Thin Lear 2024
Photo: Shervin Lainez / Chromatic PR

Thin Lear Reveals an Uncanny Ear for Melody

Thin Lear’s EP is a unique and instantly lovable combination of indie folk and chamber pop and a superb showcase for Matt Longo’s immense songwriting abilities.

A Beach of Nightly Glory
Thin Lear
Metropolitan Groove Merchants
7 June 2024

It may have been nearly four years since Matt Longo – under the moniker Thin Lear – released his last album, Wooden Cave, but judging by his latest EP, A Beach of Nightly Glory, the New Jersey-based singer-songwriter hasn’t missed a beat. He continues to craft a unique and instantly lovable combination of indie folk and chamber pop that largely follows along the same lines as its predecessor (which made PopMatters’ list of the best albums of 2020). The only thing disappointing about this new work is its length – the five-song EP clocks in at just under 15 minutes, with not an ounce of fat.

While Wooden Cave was lyrically instilled with a sense of danger and doom, unintentionally mirroring the terror and uncertainty of the COVID pandemic (Longo explained in that album’s press release that his favorite songs “deliver terrifying images in gorgeous packages”), A Beach of Nightly Glory seems a bit more empathetic and hopeful. The EP’s self-reflective nature is partly due to fatherhood, as Longo’s daughter was born while he was working on these tracks.  

Recording over several weeks at Spacebomb Studios in Richmond, Virginia, with production courtesy of Matthew E. White (Bedouine, Natalie Prass, Dan Croll), Longo recruited the Spacebomb house band – Alan Parker on guitar, Cameron Ralston on bass, Daniel Clarke on keyboards and Brian Jones on drums – to create a lean sound that suits the songs perfectly. Three of the five tracks have already been released as singles over the last couple of months, but it’s a treat to hear all five included in one package.

Opening with “Overnighter”, Longo sings in his usual impeccable croon that veers between Harry Nilsson and Paul Heaton over a simple waltz tempo as he witnesses a loved one go through a difficult time. “Though it kills me to sleep every night,” he sings, “Dream of you there with this thorn in your side / If I could give you what you need for this stay / It’d flood on and on and on and on ’til I faded away.” Longo doesn’t just give off the sonic feel of an artist like Nilsson or Heaton – his songwriting chops and his way with melody are a throwback to the timeless compositions of artists like Leonard Cohen, Van Morrison, and David Berman.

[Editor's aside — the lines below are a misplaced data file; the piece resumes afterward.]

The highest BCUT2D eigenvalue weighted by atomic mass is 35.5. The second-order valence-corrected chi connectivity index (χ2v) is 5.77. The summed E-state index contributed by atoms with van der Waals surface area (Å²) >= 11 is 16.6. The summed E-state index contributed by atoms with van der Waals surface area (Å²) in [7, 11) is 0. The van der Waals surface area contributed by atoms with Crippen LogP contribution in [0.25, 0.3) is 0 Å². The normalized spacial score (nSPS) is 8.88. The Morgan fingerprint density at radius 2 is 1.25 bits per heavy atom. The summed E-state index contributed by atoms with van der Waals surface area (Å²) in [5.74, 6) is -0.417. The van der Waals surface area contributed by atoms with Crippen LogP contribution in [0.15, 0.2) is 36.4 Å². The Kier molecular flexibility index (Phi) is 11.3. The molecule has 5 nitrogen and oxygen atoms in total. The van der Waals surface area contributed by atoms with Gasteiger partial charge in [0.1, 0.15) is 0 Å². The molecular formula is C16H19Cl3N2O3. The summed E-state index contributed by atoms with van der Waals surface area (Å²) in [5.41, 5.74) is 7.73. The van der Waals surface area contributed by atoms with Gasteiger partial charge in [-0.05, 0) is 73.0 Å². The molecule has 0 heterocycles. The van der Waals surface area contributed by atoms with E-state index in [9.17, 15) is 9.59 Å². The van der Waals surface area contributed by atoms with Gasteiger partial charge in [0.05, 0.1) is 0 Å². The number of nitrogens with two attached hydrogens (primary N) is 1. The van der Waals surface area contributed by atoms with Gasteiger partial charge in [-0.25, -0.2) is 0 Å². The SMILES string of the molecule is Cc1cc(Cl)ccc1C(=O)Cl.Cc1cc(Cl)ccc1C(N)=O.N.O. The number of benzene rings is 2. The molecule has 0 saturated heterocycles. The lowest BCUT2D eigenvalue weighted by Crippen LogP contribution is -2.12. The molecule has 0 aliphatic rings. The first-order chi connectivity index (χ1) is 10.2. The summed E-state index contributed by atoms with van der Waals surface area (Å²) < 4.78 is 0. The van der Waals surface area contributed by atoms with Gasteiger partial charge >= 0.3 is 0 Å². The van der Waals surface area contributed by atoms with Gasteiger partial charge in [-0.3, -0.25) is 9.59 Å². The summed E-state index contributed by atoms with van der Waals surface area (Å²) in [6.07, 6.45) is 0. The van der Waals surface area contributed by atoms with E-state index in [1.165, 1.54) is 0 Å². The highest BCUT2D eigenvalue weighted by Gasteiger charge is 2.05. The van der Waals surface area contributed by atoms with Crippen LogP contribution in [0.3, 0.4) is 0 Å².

While Longo’s acoustic guitar is a primary force behind A Beach of Nightly Glory, the songs also appropriately stray from the folk template. A perfect example is the crunchy groove of “Bowie’s Ley Lines”, a track about the idea of warm memories to distract us from the present (“What good is this memory that rips me from my day / To a beach of nightly glory / With cassettes of Hunky Dory” is a killer line that brings to mind the power of music to color our experiences). The fuzzy guitar that runs through it gives the EP a warm, new wave/power pop kick in the pants.

The anxiety of impending parenthood and worst-case scenario anxiety inspired “Richard Out in Space”, another folk-tinged waltz that takes advantage of the Spacebomb musicians with Band-like guitar licks and simmering organ lines as Longo sings with trepidation, “They lied / Singing love is all you need / Not the freedom and anger and weed / An apartment off the BQE.”

But at its heart, Longo’s repertoire benefits greatly from a more sedate atmosphere, as “A Debt” glides along a warm, bouncy groove with mature, self-examining lyrics that seem to shake off some of the tension that appears elsewhere on the EP. Elsewhere, “Impossible Man”, which closes things out, seems like an apology to, and appreciation of, his partner – and possibly his young daughter – for manifesting his anger and anxiety in palpable ways, sort of an honest, emotionally naked love song. “There’s nothing new under my sun,” he sings. “Morning just breaks me down / Evening shakes me ’round.” Life is hard, parenthood can seem impossible, and Matt Longo is fully aware that he’s not immune to the peaks and valleys that come with it.

Thin Lear’s A Beach of Nightly Glory is a superb showcase for Matt Longo’s immense songwriting abilities, not to mention his uncanny ability to translate everyday life’s trials and tribulations artistically. It’s so good that you wish it were three times longer, or maybe at least a teaser for another full-length album.

RATING 9 / 10